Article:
The Solution to Third-World Poverty?

Buy more stuff:

So what is the humanitarian to do, if he wishes to alleviate the plight of the downtrodden masses? The answer is simple: shift the demand curve for the downtrodden masses' labor services. How does one do this? Again, the answer is simple: think globally and act locally. In other words, put down your "living wage" picket sign and actually go into the Wal-Mart you hate so much. Buy as much sweatshop clothing as you can fit into your car. Convince all your friends to do the same. The evil capitalists will get the signal: "produce more cheap, high-quality goods because it's astonishingly profitable." Translation: build another factory in Bangladesh and hire some people. Of course, you're going to have to give them an incentive to work for you instead of somebody else, which means that you will have to...increase wages and improve working conditions.

Laissez-faire is all too often a psychologically unsatisfying policy solution to social problems for most people. When we see something wrong wrong with society, we want to solve it, actively. But as Daniel Drezner notes in recent article on outsourcing for Foreign Affairs, policy makers, like doctors, should first and foremost do no harm:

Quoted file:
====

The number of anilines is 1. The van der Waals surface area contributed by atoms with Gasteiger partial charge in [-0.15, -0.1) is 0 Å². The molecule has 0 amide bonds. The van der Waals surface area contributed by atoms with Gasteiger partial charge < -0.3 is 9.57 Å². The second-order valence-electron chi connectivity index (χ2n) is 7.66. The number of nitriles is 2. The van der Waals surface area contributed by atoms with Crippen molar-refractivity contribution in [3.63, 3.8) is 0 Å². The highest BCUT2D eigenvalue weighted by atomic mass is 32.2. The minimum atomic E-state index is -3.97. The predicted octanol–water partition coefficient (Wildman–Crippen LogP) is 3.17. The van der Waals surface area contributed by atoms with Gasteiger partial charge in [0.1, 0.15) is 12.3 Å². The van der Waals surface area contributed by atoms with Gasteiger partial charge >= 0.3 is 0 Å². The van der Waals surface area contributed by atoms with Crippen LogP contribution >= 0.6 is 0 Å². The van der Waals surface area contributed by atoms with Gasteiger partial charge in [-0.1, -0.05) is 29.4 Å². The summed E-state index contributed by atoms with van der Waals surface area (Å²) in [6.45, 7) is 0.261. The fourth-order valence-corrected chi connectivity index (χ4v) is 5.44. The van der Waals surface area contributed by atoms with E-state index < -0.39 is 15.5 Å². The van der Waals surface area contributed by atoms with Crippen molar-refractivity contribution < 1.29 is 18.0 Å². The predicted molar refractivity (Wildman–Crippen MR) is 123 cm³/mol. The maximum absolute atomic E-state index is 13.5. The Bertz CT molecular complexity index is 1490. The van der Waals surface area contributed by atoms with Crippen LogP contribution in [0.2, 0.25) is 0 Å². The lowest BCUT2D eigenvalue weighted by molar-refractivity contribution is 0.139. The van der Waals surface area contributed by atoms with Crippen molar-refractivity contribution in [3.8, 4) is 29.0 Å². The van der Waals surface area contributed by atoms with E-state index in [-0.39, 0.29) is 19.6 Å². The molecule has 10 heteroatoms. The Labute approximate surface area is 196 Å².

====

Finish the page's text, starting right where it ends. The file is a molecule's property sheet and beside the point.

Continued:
So if protectionism is not the answer, what is the correct response? The best piece of advice is also the most difficult for elected officials to follow: do no harm. Politicians never get credit for inaction, even when inaction is the best policy. President George H.W. Bush, for example, was pilloried for refusing to follow Japan's lead by protecting domestic markets -- even though his refusal helped pave the way for the 1990s boom by letting market forces allocate resources to industries at the technological frontier. Restraint is anathema to the political class, but it is still the most important response to the furor over offshore outsourcing. As Robert McTeer, president of the Federal Reserve Bank of Dallas, said when asked about policy responses to outsourcing, "If we are lucky, we can get through the year without doing something really, really stupid."